Mabry said he also sees growing public interest in keeping historic buildings standing.

“Perceptions have shifted from viewing rundown buildings as needing to be replaced to viewing them as assets that we can build our downtown revitalization on,” he said.

In addition to grant funds, the Downtown Facade Improvement Program gives owners and tenants access to state and federal historic tax credits. Mabry said the federal historic credit allows owners to write off 20 percent of rehabilitation costs on buildings, while the state historic tax credit limits property tax increases to 1 percent per year over 10 years.

In addition, he said, private property owners obtaining the tax credits face no restrictions on how their property is used.

“Those two tax credits working together are very important financial tools,” Mabry said. “Repair and rehabilitation projects can be very costly. I believe these credits will make the difference in terms of projects working out.”

In Phoenix, a $13 million Historic Preservation Bond voters approved in 2006 has supported a number preservation projects. But Michelle Dodds, acting director of the Phoenix Historic Preservation Office, said much of that money has already been used.

“Someday we’ll have another bond initiation, and we need voters to get out and support it so we have money to rehabilitate buildings,” she said.

For years, the state’s Heritage Fund provided grants for historic preservation projects. In 2010, however, the Legislature eliminated the fund to help balance the state budget, putting many projects on hold.

“The hardest thing is finding money for preservation projects,” Phoenix architect Robert Graham said. “We all like to think we’re going to buy a historic building and fix it up just for the good of the city. But when you start to look at what the bill is and say, ‘Well, I can do this historic project but once I do I won’t be able to lease it because it has to compete with projects that are ground-up new,’ people are going to take the low-cost lease.”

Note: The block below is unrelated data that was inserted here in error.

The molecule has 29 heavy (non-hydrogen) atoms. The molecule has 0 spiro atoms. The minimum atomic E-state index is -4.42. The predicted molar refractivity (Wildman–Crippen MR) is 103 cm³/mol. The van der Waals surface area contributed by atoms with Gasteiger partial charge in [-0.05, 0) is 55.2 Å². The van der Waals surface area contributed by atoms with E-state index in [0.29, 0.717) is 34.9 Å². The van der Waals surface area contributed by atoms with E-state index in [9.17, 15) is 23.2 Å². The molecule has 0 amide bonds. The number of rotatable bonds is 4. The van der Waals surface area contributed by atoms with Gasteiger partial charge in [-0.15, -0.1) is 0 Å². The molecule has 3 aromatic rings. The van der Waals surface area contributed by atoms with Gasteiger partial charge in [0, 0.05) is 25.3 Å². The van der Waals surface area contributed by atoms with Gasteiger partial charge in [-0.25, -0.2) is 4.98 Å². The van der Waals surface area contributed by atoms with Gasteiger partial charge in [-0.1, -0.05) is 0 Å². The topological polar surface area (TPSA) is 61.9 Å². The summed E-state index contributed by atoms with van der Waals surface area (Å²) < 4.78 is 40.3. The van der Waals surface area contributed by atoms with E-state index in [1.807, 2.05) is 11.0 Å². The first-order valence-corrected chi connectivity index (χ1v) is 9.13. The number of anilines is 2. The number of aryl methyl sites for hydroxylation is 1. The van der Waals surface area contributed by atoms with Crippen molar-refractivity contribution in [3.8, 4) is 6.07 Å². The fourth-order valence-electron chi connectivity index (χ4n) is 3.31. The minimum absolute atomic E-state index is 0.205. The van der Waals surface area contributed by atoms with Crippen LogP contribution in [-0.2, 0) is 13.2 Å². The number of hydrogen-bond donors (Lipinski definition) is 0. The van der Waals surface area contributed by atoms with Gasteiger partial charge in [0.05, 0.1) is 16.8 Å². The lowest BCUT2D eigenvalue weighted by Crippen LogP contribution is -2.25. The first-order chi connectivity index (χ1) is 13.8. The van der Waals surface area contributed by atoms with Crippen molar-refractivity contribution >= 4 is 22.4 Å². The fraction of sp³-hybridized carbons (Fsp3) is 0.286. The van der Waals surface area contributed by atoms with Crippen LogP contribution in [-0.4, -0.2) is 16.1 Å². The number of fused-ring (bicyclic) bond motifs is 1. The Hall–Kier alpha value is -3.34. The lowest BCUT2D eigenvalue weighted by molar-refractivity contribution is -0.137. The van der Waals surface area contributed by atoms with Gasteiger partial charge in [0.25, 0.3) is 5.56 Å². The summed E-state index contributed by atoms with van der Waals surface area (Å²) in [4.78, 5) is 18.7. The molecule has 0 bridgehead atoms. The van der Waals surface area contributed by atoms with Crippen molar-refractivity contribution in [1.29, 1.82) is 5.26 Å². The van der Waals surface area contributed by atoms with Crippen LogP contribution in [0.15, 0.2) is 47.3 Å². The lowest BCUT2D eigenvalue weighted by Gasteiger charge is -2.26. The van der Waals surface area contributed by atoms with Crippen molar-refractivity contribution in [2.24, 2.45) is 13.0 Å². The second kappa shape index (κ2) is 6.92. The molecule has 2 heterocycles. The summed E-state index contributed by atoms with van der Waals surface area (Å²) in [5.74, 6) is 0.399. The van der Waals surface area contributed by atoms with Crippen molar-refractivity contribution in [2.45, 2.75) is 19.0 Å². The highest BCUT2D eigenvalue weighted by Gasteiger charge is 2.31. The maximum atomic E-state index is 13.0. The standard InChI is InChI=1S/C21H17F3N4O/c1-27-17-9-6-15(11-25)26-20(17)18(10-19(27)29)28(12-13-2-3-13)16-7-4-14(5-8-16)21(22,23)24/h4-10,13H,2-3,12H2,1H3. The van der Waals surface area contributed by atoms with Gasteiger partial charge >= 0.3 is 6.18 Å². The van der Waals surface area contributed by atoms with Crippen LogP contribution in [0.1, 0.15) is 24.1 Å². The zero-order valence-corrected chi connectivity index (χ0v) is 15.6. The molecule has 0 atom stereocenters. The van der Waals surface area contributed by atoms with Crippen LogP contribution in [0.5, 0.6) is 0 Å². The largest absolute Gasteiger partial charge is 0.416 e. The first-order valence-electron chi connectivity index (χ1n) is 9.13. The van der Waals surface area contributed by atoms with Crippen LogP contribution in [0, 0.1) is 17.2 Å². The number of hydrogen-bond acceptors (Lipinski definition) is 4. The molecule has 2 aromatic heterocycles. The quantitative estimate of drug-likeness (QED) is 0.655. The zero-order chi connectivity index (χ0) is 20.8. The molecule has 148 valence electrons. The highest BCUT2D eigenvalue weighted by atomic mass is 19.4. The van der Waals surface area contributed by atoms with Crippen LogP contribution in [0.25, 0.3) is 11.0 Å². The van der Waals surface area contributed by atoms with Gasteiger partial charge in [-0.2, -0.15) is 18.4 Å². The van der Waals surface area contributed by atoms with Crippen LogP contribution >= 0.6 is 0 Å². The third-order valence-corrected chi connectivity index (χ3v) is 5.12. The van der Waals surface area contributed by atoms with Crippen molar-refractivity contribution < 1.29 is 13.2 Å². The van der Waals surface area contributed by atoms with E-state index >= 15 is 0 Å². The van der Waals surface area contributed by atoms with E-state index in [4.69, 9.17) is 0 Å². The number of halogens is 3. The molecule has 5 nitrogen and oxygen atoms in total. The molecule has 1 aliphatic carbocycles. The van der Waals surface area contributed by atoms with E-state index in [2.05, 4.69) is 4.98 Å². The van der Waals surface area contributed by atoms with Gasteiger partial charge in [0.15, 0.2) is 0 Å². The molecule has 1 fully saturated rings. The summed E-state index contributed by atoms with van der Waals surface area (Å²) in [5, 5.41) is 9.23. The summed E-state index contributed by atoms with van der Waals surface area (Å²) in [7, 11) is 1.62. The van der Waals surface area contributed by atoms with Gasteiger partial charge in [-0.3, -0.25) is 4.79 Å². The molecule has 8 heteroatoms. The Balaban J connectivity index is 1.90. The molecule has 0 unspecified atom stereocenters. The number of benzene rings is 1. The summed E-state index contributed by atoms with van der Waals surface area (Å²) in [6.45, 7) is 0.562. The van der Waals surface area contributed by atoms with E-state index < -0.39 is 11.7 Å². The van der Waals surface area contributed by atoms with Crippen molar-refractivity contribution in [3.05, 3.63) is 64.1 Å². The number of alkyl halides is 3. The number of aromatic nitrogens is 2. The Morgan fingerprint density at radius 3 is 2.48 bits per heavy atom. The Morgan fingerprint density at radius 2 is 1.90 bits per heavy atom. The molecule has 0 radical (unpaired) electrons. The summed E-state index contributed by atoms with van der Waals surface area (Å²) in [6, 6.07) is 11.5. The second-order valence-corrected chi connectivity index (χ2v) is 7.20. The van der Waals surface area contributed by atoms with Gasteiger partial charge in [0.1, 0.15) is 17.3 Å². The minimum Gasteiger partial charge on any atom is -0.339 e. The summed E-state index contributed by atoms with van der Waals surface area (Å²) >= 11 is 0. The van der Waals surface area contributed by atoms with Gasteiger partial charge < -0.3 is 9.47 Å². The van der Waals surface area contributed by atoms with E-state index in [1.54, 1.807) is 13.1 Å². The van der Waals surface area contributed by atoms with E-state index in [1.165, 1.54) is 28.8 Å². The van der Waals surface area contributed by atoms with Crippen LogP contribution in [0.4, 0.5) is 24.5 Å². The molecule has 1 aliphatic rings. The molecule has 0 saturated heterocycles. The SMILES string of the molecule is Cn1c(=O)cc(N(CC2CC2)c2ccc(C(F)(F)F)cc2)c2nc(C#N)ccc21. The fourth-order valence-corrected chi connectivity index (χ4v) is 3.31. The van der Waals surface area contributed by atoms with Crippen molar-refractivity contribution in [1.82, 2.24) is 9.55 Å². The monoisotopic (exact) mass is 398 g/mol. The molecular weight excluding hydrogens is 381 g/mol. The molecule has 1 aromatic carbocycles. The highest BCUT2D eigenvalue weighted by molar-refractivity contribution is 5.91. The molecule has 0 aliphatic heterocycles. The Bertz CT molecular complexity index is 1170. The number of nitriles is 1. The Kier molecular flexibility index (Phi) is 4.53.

Graham, who owns Motley Design Group and specializes in historic preservation, is currently working with the city’s Historic Preservation Office to restore the exterior of three historic buildings in the downtown area. He said that with Arizona State University opening a downtown campus, he’s seen a resurgence in efforts to restore downtown.

“We’ve erased so much. It’s just startling to look at old pictures and see how dense downtown was and that it was an actual city.” Graham said. “A city without historic buildings is basically a city without roots.”

In both cities, partnerships between private and public investors play a vital role in ensuring that projects are carried out. Clinco, with the Tucson Historic Preservation Foundation, said it’s also imperative for the community to be educated about and engaged in preservation projects.

“Preservation is not simple,” Clinco said. “It’s time-consuming and incredibly complicated. I cannot underscore importance of partnership. Without that in our city it would be impossible.”

What makes a building historic?

  • It should generally be at least 50 years old.
  • It should still look much the way it did in the past.
  • It should be associated with events, activities or developments that were important in the past.
  • It should yield information important in history or prehistory.

Source: National Register of Historic Places